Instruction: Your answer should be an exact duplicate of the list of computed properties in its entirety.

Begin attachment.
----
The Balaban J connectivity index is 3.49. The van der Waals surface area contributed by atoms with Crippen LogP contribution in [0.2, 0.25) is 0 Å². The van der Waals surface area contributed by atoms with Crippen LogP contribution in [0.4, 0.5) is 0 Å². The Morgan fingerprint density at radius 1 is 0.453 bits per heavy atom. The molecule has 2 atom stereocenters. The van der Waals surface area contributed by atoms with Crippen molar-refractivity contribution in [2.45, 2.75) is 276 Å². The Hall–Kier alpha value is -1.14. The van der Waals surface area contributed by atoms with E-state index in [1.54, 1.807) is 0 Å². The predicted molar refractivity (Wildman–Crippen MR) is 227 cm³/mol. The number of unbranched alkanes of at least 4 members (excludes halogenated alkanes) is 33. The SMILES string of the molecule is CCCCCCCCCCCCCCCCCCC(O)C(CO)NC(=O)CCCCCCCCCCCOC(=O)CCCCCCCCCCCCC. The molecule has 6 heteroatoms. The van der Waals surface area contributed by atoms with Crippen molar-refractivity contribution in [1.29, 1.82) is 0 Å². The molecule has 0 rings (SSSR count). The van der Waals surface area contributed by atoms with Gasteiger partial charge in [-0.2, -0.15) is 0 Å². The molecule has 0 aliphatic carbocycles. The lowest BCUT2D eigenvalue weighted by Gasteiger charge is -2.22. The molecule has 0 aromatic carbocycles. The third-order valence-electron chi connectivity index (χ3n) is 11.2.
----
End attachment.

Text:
The Balaban J connectivity index is 3.49. The van der Waals surface area contributed by atoms with Crippen LogP contribution in [0.2, 0.25) is 0 Å². The van der Waals surface area contributed by atoms with Crippen LogP contribution in [0.4, 0.5) is 0 Å². The Morgan fingerprint density at radius 1 is 0.453 bits per heavy atom. The molecule has 2 atom stereocenters. The van der Waals surface area contributed by atoms with Crippen molar-refractivity contribution in [2.45, 2.75) is 276 Å². The Hall–Kier alpha value is -1.14. The van der Waals surface area contributed by atoms with E-state index in [1.54, 1.807) is 0 Å². The predicted molar refractivity (Wildman–Crippen MR) is 227 cm³/mol. The number of unbranched alkanes of at least 4 members (excludes halogenated alkanes) is 33. The SMILES string of the molecule is CCCCCCCCCCCCCCCCCCC(O)C(CO)NC(=O)CCCCCCCCCCCOC(=O)CCCCCCCCCCCCC. The molecule has 6 heteroatoms. The van der Waals surface area contributed by atoms with Crippen molar-refractivity contribution in [1.29, 1.82) is 0 Å². The molecule has 0 rings (SSSR count). The van der Waals surface area contributed by atoms with Gasteiger partial charge in [-0.2, -0.15) is 0 Å². The molecule has 0 aliphatic carbocycles. The lowest BCUT2D eigenvalue weighted by Gasteiger charge is -2.22. The molecule has 0 aromatic carbocycles. The third-order valence-electron chi connectivity index (χ3n) is 11.2.